The community got its first look at the plans for the proposed Madison Street Pete’s Market during a Jan. 24 public meeting at Oak Park’s main library.
If the application, which will soon be submitted by Pete’s to village staff, is approved, the grocery store will be built on the 600 and 700 blocks of Madison Street, between Oak Park and Wesley Avenues, across from a planned senior residential project.
The new grocery store would help “revitalize Madison Street.”
Oak Park currently has a Pete’s Market, 259 Lake St., the popularity of which inspired the grocery store chain to build a second location in the village.
“We feel we can replicate that success with some lessons learned,” said Stephanie Dremonas, daughter of Pete’s co-founder Jimmy Dremonas.
Such lessons learned include the importance of having parking more readily available to customers, as well as employees. Finding parking at the Lake Street location is difficult, as spaces are limited.
The plans for the two-story, 49,000-square-feet grocery store include 115 underground employee parking spots and 131 surface level parking spots for customers.
“Parking was a main focus of the design,” said plan architect Ken Nadolski, of API Architects. Pete’s Market doesn’t want customers parking in residential streets, burdening nearby residents.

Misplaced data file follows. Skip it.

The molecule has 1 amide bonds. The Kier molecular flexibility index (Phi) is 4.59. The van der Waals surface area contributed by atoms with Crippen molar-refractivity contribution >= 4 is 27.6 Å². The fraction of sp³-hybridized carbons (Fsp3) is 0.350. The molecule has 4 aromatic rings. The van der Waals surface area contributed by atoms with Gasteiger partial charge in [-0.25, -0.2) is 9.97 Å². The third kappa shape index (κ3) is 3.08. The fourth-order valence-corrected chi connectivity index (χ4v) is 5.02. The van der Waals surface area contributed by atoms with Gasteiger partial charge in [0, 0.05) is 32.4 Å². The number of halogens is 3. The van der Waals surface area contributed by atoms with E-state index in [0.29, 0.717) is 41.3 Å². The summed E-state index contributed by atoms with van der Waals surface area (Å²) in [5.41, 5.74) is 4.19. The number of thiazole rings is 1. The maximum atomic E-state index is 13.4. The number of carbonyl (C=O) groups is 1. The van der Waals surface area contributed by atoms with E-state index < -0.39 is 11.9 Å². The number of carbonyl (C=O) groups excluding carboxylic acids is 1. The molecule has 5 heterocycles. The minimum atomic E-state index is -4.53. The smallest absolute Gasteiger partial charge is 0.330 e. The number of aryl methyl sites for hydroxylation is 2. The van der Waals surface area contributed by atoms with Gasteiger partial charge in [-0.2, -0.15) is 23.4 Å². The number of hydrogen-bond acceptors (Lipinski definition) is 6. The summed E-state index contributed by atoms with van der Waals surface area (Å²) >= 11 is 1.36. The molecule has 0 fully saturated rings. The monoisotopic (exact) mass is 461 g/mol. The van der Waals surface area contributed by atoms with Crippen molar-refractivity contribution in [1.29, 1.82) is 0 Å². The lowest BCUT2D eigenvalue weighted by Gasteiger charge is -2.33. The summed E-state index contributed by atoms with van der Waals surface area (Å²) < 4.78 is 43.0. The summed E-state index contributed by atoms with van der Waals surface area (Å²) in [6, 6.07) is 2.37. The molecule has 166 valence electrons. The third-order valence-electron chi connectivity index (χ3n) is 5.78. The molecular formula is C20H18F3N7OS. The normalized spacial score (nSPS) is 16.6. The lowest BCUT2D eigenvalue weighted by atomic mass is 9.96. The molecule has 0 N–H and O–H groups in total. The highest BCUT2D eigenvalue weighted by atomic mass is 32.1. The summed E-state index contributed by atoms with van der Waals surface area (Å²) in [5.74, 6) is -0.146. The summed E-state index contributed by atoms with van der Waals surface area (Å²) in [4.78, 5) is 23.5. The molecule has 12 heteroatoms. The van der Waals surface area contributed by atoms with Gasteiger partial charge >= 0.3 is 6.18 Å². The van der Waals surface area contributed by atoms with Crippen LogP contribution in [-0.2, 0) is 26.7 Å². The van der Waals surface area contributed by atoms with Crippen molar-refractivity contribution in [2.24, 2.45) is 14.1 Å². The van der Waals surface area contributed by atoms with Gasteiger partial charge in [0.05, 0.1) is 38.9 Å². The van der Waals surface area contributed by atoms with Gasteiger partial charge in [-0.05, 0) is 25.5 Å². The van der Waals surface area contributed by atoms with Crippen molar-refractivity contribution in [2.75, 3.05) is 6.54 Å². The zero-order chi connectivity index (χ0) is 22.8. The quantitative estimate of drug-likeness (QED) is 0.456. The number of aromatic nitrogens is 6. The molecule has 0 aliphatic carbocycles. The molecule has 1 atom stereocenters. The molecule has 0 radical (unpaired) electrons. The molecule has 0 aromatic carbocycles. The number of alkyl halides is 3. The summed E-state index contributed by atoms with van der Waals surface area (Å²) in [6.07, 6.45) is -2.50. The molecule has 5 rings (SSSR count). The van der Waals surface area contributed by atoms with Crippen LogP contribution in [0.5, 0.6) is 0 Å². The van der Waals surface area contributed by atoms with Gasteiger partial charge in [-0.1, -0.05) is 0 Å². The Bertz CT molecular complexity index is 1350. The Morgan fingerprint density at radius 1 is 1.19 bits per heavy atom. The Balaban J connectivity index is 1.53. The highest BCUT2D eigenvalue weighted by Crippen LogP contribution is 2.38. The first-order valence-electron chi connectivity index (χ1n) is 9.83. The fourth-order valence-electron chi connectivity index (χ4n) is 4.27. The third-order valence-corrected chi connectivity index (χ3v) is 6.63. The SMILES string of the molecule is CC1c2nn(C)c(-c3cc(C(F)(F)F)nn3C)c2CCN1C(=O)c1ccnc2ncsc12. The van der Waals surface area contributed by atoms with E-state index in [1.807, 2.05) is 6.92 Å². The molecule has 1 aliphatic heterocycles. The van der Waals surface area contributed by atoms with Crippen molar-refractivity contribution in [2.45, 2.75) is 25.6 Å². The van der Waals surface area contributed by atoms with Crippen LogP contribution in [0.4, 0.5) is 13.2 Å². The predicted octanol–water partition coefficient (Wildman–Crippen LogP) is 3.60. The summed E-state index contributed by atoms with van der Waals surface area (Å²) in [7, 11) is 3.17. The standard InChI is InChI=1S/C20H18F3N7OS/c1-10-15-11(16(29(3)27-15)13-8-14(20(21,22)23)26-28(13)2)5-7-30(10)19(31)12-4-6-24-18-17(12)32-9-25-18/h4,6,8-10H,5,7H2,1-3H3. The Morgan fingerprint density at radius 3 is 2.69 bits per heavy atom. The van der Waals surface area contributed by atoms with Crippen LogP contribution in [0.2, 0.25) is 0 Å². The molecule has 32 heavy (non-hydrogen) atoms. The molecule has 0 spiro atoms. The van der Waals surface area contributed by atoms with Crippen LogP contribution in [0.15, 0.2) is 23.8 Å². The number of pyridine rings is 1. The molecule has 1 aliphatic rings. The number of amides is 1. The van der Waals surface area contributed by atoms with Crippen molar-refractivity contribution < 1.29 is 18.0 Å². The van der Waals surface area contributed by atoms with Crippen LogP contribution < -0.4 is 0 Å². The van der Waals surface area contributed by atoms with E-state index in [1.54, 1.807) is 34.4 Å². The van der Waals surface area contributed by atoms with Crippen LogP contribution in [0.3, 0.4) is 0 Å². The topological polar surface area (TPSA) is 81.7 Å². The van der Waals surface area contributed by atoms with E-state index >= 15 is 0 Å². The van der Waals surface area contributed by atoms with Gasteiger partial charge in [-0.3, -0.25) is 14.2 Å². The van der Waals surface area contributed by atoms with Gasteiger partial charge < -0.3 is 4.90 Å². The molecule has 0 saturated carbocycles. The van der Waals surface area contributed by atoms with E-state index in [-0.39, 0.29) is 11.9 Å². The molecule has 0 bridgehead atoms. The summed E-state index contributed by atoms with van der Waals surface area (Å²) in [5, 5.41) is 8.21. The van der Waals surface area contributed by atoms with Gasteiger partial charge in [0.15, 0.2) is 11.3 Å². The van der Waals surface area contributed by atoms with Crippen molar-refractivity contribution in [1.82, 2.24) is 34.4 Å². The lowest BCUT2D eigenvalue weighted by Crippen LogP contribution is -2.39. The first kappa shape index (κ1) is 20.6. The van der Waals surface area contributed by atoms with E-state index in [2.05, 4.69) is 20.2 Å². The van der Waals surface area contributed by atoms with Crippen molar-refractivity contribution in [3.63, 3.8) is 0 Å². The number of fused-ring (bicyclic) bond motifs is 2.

The building’s rectangular design is both long and thin, described as “very modern” with “a lot of clean lines and glass,” with a front and back mezzanine.
Construction of the building, as planned, would require the demolition of the historic Foley-Rice automotive building, 644 Madison St., which displeased about half of the small group of attendees at the meeting.
The Foley-Rice site could not physically support underground parking and the mezzanines, but the architect plans to “save what [they] can of the building.”
To memorialize the Foley-Rice building, the grotesques on its façade will be repurposed and displayed on the new building, facing Madison Street.
The plans place the grocery store’s loading dock and trash receptacles on Wesley Avenue.
Pete’s Market also proposes a cul de sac on Euclid Avenue, which would match up with a new cul de sac planned Euclid across Madison Street adjacent to the proposed senior assisted living complex.
A traffic study is in progress but won’t be completed in time to include its findings in the project’s initial application. Landscape plans are also still in progress.
Pete’s Market plans to hold another public meeting at the Oak Park Arms on Feb. 5 at 7 p.m.